14. Next steps for public libraries

Assign responsibility

Point 5 on the ODI list (see above) is about assigning responsibility for information provision to a named person. This person should:

  • make sure that all the public library’s information delivery is up to standard
  • sign off on all new information and communications initiatives
  • stay in touch with the public’s emerging information needs
  • organise training in information and communications skills (including how to meet the communication and information needs of people with disabilities) as part of the induction process for new staff
  • keep information and communication high on the public library’s agenda.

Write a house style guide

If your public library service or local authority does not have a house style guide (sometimes known as a style book or a writing manual), start the process of compiling one now!

A style guide should include plain language guidance, punctuation, acceptable usage (for example, the use of abbreviations and acronyms, the form of job titles, the use of capital letters, forms of address), terminology, standard explanations of special terms and so on. It should also deal with design issues, such as fonts, layout, templates and colours, and also with the production of information for the web and in alternative formats. You can get examples of style guides from many local authorities. The website of Plain English Ireland, a commercial company, also includes some sample style guide content.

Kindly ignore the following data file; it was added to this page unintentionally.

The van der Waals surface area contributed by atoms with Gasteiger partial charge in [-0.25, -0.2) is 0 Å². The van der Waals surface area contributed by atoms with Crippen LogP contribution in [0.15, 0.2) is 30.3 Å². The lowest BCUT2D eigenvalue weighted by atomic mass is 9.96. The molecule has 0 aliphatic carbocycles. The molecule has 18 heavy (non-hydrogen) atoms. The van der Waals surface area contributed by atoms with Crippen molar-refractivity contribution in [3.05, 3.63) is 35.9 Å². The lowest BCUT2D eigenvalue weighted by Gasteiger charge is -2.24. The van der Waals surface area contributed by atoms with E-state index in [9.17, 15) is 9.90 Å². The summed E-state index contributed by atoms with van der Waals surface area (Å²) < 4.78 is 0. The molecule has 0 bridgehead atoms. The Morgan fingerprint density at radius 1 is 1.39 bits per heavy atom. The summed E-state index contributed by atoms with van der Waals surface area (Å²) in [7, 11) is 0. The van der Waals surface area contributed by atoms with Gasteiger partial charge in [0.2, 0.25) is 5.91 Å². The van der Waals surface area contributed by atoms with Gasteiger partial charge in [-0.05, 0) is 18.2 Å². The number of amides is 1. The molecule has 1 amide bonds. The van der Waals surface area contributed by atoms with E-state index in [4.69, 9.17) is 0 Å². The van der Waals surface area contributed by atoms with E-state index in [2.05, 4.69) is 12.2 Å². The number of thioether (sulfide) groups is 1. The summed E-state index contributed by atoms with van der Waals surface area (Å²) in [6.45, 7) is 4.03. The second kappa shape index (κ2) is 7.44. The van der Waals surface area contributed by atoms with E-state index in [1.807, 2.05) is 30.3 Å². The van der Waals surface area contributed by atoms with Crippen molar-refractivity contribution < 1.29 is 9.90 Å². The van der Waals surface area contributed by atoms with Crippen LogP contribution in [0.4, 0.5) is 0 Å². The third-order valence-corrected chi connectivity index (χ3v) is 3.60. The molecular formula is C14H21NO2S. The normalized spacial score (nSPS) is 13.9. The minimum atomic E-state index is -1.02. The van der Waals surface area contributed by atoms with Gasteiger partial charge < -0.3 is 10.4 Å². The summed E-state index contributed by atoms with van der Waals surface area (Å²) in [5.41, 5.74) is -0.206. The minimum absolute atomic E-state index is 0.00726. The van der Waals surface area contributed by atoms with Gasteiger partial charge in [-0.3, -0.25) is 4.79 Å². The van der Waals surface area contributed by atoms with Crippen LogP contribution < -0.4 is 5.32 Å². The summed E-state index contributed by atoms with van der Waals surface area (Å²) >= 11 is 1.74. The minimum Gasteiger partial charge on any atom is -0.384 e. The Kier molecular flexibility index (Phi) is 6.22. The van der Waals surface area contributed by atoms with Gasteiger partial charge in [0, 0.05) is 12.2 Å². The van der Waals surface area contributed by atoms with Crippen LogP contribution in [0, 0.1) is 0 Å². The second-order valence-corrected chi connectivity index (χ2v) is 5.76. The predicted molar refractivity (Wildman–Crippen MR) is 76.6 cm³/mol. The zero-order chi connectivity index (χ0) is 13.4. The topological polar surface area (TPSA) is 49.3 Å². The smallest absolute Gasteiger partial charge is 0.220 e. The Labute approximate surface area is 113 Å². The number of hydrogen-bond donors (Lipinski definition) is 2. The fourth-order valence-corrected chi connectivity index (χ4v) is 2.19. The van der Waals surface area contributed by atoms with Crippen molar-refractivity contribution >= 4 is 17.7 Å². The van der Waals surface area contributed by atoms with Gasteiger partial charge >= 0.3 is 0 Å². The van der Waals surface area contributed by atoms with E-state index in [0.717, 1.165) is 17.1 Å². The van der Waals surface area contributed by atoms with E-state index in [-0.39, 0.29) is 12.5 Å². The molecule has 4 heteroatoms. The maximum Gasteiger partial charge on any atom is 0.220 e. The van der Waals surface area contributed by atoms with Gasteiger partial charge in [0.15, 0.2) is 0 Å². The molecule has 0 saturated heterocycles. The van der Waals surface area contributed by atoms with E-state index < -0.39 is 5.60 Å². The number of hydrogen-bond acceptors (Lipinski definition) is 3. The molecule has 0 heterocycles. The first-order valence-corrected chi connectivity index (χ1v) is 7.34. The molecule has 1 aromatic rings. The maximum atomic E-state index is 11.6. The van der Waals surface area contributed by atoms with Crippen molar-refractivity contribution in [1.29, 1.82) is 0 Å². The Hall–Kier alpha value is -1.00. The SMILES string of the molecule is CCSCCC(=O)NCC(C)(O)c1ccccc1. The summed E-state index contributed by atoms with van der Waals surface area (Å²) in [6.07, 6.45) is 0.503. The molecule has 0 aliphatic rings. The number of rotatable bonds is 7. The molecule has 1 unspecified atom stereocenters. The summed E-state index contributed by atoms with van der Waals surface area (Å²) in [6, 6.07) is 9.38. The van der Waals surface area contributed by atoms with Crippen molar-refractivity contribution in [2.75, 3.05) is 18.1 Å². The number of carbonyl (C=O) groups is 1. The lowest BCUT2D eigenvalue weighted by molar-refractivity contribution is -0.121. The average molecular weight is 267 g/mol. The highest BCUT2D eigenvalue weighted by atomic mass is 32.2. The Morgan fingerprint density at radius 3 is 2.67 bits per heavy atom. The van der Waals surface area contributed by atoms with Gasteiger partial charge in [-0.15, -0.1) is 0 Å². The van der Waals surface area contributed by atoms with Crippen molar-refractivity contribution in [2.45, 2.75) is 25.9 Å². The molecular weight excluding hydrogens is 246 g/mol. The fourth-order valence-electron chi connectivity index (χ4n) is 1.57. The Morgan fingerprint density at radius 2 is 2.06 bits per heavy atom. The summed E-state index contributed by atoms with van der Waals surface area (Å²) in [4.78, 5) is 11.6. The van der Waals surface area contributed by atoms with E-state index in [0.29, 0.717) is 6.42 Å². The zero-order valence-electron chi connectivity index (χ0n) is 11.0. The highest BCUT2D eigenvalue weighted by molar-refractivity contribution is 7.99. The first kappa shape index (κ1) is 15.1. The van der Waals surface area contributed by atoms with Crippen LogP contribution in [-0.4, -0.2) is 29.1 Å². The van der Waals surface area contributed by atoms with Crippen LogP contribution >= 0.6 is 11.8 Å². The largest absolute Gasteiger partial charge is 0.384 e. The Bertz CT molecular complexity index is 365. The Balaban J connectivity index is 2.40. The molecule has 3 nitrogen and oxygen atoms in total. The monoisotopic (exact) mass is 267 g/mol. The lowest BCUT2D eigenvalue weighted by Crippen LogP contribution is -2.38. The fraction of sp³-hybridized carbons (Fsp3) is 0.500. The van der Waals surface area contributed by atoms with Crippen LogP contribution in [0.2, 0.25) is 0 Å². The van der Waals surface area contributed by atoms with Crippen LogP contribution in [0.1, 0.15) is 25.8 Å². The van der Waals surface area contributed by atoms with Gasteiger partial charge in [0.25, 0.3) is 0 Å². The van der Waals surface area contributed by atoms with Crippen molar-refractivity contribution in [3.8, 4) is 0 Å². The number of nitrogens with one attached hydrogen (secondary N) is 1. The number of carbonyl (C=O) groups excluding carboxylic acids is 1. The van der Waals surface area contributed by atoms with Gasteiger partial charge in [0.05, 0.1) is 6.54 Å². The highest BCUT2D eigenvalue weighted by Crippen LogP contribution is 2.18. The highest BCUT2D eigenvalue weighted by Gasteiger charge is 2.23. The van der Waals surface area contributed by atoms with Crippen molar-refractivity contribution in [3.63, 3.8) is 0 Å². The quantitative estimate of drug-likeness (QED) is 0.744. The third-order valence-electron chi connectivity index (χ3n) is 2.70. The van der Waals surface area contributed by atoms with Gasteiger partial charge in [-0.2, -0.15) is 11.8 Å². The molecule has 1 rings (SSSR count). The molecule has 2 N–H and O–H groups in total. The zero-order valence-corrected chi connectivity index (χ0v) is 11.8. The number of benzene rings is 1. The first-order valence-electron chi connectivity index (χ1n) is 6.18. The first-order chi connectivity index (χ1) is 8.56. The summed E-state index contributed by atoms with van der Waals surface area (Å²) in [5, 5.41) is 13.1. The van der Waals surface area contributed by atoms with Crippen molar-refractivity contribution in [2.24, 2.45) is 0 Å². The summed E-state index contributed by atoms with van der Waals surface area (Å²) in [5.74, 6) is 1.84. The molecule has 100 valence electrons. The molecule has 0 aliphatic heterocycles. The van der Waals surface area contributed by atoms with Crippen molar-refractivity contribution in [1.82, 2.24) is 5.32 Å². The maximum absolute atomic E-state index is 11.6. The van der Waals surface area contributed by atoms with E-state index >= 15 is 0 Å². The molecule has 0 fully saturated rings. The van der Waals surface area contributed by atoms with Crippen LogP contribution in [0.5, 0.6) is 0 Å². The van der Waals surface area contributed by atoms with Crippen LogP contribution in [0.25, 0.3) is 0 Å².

Develop a policy

Some local authorities have developed communications policies. These generally give more detail about spoken communication, how to deal with complaints, events and so on. Local authorities usually put their communications policies on their websites, so you can get ideas by doing a quick search on the internet.

Another approach would be to develop an information policy. This does not need to be a long or complex. Its main aim should be to set out the library service’s commitment to meeting users’ information needs. The policy should include:

  • standard operating procedures for information-giving in various forms (in person, on the phone, in print, and so on)
  • references to the house style guide, and the local authority communications policy, if there is one
  • procedures for providing information in formats other than standard print
  • quality control.

Library membership

Public libraries tend to communicate more often with their members than with other library users. To make sure that you communicating with the public in the way they find most appropriate, all you have to do is ask them! Offered a choice, and assured that it is no trouble, many people will choose something other than standard print. Ask your members about their preferred information format, and what library information they would like. You might be surprised by the results.

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